The long-term goal of our laboratories is to elucidate the mechanisms that control hair cell development and function, and ascertain the defects in this process that cause deafness. We propose here to identify and study proteins that physically and functionally interact with MYO7A and therefore mediate its function in hair cells. Based on published and preliminary data, we hypothesize that MYO7A has a three-fold function in hair cells, regulating the transport of proteins critical for hair bundle adhesion and actin polymerization and directly controlling mechanotransduction. To test our hypothesis, we will: (i) define the protein complexes that mediate stereocilia adhesion, focusing on those consisting of PCDH15 and GRP98; (ii) determine how MYO7A complexes regulate stereocilia length, focusing initially on the complex with CAPZ that we have defined; (iii) specify how MYO7A and its interacting proteins control mechanotransduction. Our preliminary data show the feasibility of our approach. We have already identified hair bundle proteins that interact with MYO7A and mediate its function. We anticipate that some of the novel interaction partners of MYO7A will be affected in genetic diseases that cause hearing impairment.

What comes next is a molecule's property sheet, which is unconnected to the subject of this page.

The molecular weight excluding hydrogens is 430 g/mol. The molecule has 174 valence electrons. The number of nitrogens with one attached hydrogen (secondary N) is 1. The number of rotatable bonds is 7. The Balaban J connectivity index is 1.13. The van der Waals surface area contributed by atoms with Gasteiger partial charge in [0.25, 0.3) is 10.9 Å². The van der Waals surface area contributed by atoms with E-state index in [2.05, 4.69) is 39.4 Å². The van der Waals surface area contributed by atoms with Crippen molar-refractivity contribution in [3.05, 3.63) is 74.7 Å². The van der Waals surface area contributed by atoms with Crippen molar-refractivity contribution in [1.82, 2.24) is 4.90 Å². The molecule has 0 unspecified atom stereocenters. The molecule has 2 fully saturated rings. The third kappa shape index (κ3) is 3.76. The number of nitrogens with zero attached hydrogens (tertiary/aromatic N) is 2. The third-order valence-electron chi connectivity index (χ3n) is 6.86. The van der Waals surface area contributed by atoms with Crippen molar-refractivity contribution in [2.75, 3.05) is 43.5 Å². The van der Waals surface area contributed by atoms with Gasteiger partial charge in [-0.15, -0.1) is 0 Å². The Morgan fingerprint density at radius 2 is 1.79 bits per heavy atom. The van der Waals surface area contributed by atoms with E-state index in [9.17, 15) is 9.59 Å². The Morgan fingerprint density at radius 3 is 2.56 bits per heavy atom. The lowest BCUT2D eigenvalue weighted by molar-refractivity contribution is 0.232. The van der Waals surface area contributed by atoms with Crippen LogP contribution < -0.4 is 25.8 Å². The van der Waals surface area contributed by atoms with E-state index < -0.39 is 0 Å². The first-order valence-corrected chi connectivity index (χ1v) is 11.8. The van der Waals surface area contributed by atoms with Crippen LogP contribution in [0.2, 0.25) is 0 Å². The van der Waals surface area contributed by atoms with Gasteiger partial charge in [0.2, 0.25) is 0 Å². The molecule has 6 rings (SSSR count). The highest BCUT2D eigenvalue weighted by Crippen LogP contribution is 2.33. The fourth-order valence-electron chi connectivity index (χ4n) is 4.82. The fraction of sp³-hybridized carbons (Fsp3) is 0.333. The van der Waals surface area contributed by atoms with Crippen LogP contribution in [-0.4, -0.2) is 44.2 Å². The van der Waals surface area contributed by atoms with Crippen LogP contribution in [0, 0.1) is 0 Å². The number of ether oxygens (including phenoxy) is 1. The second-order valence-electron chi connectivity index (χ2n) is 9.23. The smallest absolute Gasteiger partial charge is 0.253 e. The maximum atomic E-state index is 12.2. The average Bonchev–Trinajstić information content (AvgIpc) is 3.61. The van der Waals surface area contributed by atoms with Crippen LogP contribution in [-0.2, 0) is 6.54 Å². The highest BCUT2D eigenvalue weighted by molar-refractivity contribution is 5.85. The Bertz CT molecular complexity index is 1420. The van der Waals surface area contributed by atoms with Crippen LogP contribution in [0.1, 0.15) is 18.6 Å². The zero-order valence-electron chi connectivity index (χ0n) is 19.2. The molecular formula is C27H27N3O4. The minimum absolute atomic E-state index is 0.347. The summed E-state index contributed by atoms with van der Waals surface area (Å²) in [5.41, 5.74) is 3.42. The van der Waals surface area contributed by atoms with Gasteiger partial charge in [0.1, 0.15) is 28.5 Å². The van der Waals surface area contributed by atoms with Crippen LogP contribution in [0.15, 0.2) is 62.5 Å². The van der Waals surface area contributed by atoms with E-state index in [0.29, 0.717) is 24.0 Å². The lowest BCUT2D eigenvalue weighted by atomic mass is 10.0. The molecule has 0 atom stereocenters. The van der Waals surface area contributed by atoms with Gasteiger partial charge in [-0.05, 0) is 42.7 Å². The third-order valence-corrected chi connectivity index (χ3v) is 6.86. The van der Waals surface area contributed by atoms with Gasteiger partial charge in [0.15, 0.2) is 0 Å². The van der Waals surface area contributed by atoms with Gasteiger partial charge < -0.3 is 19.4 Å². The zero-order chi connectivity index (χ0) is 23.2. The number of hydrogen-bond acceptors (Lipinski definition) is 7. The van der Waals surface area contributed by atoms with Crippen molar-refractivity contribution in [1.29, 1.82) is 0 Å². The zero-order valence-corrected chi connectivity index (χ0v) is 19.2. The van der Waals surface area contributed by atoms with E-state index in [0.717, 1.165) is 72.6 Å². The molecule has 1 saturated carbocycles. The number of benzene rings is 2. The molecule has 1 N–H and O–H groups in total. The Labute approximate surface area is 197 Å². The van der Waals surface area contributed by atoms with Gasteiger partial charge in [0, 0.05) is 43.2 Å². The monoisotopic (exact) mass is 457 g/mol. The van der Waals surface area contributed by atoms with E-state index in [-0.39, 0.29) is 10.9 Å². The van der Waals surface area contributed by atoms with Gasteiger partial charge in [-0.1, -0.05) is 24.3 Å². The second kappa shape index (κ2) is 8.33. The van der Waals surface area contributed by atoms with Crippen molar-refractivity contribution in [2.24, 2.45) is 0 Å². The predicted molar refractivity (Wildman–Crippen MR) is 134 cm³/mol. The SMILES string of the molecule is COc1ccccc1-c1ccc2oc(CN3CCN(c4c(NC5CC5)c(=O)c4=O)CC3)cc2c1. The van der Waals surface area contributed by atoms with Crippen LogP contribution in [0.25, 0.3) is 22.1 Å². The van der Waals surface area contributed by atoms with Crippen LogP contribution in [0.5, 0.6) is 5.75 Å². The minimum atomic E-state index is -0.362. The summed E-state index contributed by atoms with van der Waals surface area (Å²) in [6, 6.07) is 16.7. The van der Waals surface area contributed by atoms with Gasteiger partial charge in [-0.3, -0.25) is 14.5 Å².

Public Health Relevance Hearing loss is a major health problem that significantly affects the life quality of affected individuals. Many forms of hearing loss are genetic in origin and affect hair cells, the mechanosensors that convert sound induced vibrations into electrical signals. We propose here to identify components of the machinery that regulates hair cell development and function, and how mutations in the genes that encode these components lead to hearing loss.
|Morgan, Clive P; Krey, Jocelyn F; Grati, M'hamed et al. (2016) PDZD7-MYO7A complex identified in enriched stereocilia membranes. Elife 5:|
|Zhao, Bo; MÃ¼ller, Ulrich (2015) The elusive mechanotransduction machinery of hair cells. Curr Opin Neurobiol 34:172-9|